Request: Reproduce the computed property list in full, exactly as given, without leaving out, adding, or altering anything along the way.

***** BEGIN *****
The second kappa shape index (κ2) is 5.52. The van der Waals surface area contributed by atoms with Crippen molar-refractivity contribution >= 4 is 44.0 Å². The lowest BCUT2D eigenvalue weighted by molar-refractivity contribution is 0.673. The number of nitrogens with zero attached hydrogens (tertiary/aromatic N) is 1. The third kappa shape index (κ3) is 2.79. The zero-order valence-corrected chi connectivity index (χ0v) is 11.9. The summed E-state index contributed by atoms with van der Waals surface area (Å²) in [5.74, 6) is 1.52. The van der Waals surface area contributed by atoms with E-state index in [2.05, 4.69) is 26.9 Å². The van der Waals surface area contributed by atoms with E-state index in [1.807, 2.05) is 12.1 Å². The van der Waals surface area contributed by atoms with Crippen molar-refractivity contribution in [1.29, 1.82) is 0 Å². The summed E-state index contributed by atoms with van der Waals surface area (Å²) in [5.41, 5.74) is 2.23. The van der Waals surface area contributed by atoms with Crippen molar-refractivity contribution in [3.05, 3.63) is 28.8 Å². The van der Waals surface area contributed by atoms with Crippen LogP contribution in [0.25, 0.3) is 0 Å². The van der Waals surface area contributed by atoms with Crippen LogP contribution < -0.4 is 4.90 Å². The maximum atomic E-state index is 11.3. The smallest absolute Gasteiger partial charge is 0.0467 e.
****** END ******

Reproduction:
The second kappa shape index (κ2) is 5.52. The van der Waals surface area contributed by atoms with Crippen molar-refractivity contribution >= 4 is 44.0 Å². The lowest BCUT2D eigenvalue weighted by molar-refractivity contribution is 0.673. The number of nitrogens with zero attached hydrogens (tertiary/aromatic N) is 1. The third kappa shape index (κ3) is 2.79. The zero-order valence-corrected chi connectivity index (χ0v) is 11.9. The summed E-state index contributed by atoms with van der Waals surface area (Å²) in [5.74, 6) is 1.52. The van der Waals surface area contributed by atoms with E-state index in [2.05, 4.69) is 26.9 Å². The van der Waals surface area contributed by atoms with E-state index in [1.807, 2.05) is 12.1 Å². The van der Waals surface area contributed by atoms with Crippen molar-refractivity contribution in [1.29, 1.82) is 0 Å². The summed E-state index contributed by atoms with van der Waals surface area (Å²) in [5.41, 5.74) is 2.23. The van der Waals surface area contributed by atoms with Crippen molar-refractivity contribution in [3.05, 3.63) is 28.8 Å². The van der Waals surface area contributed by atoms with Crippen LogP contribution in [0.25, 0.3) is 0 Å². The van der Waals surface area contributed by atoms with Crippen LogP contribution < -0.4 is 4.90 Å². The maximum atomic E-state index is 11.3. The smallest absolute Gasteiger partial charge is 0.0467 e.